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Oligiometastatic Definition

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ericalynn
ericalynn Member Posts: 21

I am having difficulty finding the actual definition of Oligiometastatic. Can lymph nodes be involved? I was stage 4 Her2 positive with 2 spots in my liver and some chest node involvement. My understanding is it meets the criteria if it is 1-5 organs so, any further clarification would be much appreciated. Thank you to my friends




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  • exbrnxgrl
    exbrnxgrl Member Posts: 4,761
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    Oligometastasis (check your spelling if looking online) is a state that more and more MO’s are accepting but that has not always been the case. This may be why you find some variations in definitions. Here is the NCI definition:

    https://www.cancer.gov/publications/dictionaries/cancer-terms/def/oligometastasis

    There are still some mo’s that believe any metastatic disease is just that and are still not sold on oligometastases. There is clearly some interpretation of the term in the medical community but that’s understandable since there is no test for it as anything markedly different from other mets except for their limited number and location. I am considered to have oligo mets and I had one positive lymph node.

  • elderberry
    elderberry Member Posts: 1,058
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    Well the link said one or two. I thought (but I am not a cancer expert) that oligometastases was ONE organ that can have more than one lesion. I am not sure the lymph nodes is part of the equation, it is the distant "travelled"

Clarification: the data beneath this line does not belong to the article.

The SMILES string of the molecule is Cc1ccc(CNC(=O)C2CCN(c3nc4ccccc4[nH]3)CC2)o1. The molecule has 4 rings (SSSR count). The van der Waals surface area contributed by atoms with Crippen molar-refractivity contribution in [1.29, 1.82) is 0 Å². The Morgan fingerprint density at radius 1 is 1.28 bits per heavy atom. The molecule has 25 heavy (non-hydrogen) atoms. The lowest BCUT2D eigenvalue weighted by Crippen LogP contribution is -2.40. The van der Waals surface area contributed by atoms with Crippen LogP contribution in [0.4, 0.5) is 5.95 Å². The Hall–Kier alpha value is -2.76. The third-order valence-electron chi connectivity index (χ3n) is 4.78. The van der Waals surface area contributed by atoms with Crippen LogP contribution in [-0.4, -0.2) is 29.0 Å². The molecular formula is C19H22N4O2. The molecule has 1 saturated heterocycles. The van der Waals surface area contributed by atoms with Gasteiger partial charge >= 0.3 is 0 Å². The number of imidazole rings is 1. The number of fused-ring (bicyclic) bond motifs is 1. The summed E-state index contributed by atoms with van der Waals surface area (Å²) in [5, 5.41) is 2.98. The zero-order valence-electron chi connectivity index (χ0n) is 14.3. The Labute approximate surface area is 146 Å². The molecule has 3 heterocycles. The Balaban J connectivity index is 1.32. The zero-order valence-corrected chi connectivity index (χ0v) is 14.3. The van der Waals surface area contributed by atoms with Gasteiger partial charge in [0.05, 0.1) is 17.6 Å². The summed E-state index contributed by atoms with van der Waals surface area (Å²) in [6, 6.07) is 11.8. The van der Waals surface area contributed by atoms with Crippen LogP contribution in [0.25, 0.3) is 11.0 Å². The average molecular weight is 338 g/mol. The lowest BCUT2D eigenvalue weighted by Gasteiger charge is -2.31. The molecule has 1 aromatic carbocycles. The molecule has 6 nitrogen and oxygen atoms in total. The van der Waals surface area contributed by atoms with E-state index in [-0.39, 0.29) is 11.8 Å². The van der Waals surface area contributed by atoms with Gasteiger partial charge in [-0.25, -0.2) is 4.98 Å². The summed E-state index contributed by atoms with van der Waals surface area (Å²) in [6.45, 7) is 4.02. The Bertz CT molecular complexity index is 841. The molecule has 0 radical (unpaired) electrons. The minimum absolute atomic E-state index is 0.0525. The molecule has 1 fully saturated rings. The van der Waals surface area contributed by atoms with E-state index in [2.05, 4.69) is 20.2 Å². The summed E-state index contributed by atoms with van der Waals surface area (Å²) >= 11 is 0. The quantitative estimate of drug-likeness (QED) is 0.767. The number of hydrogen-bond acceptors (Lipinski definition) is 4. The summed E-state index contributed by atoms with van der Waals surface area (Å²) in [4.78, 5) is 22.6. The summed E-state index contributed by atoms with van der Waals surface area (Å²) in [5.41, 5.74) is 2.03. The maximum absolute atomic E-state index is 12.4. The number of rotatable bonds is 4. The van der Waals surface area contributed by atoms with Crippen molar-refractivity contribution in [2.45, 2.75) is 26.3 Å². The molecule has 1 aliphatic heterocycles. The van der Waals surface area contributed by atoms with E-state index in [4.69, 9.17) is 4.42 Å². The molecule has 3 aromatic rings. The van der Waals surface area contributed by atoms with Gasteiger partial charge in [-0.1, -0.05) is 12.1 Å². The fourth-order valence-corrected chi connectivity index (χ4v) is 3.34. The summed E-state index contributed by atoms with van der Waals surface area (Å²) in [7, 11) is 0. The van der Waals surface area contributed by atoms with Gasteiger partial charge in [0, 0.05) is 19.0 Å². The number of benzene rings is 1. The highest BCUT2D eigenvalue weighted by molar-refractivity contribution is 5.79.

"Oligo" seemed something to be cheered about. Maybe it wasn't as bad as multiple sites . But three or five strikes me as being multiple.

  • exbrnxgrl
    exbrnxgrl Member Posts: 4,761
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    There appears to be no set in stone definition of oligometastases. As I noted, it wasn't all that long ago when some MO's did not believe in limited mets. The following is from an article that I will post a link to, but helps in understanding why the term is not clearly defined.

    “While there is not yet a consensus definition for oligometastases, additional terms have been coined to further describe temporal patterns of cancer spread. The terms "de novo oligometastases," or "synchronous oligometastases,"

    Here’s the link: https://apm.amegroups.com/article/view/51420/html

  • ericalynn
    ericalynn Member Posts: 21
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    Thanks Ladies,

    I’m still at the beginning of this whole thing, but I THiNK I am De novo oligo. ( with just one organ involved) My MO treated me aggressively with 8 rounds of Taxotere, herceptin, and Perjeta. But, he stands in the no surgery with stage 4 - ugh.

  • exbrnxgrl
    exbrnxgrl Member Posts: 4,761
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    Ericalynn,